Here, Viertel and Kennon miss the mark. As storytellers, they don't have Finney's knack; although they've retained some of the structure, what they've eliminated and, more disturbingly, what they're added in an attempt to contemporize Finney's story dilutes the plot and cheapens it. The story now goes that Si Morley, who's just masterminded a successful advertising campaign for a perfume called Nostalgia, is having misgivings about his love affair with brittle agency head Kate Mancuso. He seems more attracted to the face in the Nostalgia ad. In that frame of mind, he acquiesces quickly when manipulative scientist E. E. Danziger recruits him for a slip through time's warp to the 1880's.

In one lengthy backward leap, he meets Julia--who, as Danziger had promised Si, not only looks like but is the inspiration for the Nostalgia ad girl. Si falls for her and, having done that, entangles himself in a scheme to expose as a scoundrel Julia's fiance, a cad who calls himself Jake Pickering. While all of this is occurring, Morley also encounters the other occupants of the boarding house over which Julia and Aunt Evie preside. Among this group are a music hall performer named Emily Hogue; her father, Cyrus; and Felix Tiltzer, a young songwriter. With them, Si trots off to a rally to raise money for completion of the Statue of Liberty. He also attends the opening night at Wallack's Theatre of the musicale Tiltzer wrote for himself, Emily, and her Dad to strut their stuff in.

Trouble comes to Si and Julia when they are implicated in a fire Pickering instigates as he is trying to blackmail Edward Carmody, a high-ranking City official. Fleeing the frenzied scene, the lovers wind up in the Statue of Liberty's arm (the one holding the torch), which has been sitting for some time in Madison Park awaiting the rest of the famous sculpture to be paid for and brought over from France. The pair's only escape is into the future--where, as bad luck would have it, Julia and Kate come face to face, and Kate realizes she's lost her fellow to someone with whom she can't compete. How right she is: In order to reach what's meant to be a happy ending, Si goes back to 1882 and announces to the astonished and delighted Julia that he's come for keeps.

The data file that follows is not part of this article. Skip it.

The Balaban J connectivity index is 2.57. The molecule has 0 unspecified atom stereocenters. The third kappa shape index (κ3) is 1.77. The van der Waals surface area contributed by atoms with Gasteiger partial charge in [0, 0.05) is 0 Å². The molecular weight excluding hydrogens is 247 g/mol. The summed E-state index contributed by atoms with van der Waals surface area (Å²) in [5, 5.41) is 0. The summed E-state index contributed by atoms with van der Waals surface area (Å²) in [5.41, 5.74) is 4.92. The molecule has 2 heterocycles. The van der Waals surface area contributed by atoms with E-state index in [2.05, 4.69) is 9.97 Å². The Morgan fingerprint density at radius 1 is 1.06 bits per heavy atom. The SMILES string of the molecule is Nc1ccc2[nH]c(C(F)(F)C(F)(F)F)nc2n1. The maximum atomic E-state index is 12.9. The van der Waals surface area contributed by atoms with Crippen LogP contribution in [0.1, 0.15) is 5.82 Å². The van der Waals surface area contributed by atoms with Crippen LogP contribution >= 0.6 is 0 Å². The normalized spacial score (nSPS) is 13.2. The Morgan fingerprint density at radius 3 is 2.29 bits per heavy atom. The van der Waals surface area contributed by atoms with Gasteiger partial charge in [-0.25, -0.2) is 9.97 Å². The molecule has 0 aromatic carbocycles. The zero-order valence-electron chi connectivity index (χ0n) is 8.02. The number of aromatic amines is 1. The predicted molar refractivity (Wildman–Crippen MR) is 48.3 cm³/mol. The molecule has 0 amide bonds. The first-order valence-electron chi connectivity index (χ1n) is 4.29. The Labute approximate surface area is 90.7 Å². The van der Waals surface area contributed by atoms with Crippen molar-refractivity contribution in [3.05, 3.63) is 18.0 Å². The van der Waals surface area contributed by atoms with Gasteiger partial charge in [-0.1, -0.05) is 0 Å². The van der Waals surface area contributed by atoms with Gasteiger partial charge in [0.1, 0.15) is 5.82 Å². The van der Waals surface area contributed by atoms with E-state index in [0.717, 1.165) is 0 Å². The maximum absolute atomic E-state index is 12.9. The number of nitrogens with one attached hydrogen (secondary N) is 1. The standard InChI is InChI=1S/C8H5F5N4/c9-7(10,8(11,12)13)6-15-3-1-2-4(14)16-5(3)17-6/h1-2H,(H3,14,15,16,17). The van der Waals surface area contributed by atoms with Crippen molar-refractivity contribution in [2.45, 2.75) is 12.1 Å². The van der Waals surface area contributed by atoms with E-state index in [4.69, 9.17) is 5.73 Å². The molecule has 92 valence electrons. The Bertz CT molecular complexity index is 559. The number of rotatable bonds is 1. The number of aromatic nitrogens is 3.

In spinning this variation on Finney, Viertel and Kennon have taken out so much of the original--Finney's Simon makes many trips to 1882 and even takes Kate with him on the first jaunt--that the story becomes illogical and difficult to follow. For instance, why does Danziger stress that Si remain in the past for only 24 hours if nothing especially threatening occurs when he stays on beyond the deadline? Most woefully, the adaptation team jettisons Finney's final coup de theatre: Simon makes a dramatic gesture in the past that guarantees the experiment of which he is a crucial ingredient will never take place. In the Viertel-Kennon scheme of things, Si merely turns up in the parlor at 19 Gramercy Park to arrange Emily's betrothal to Felix and his to Julia, thereby proving as the lights fade to black that love conquers all.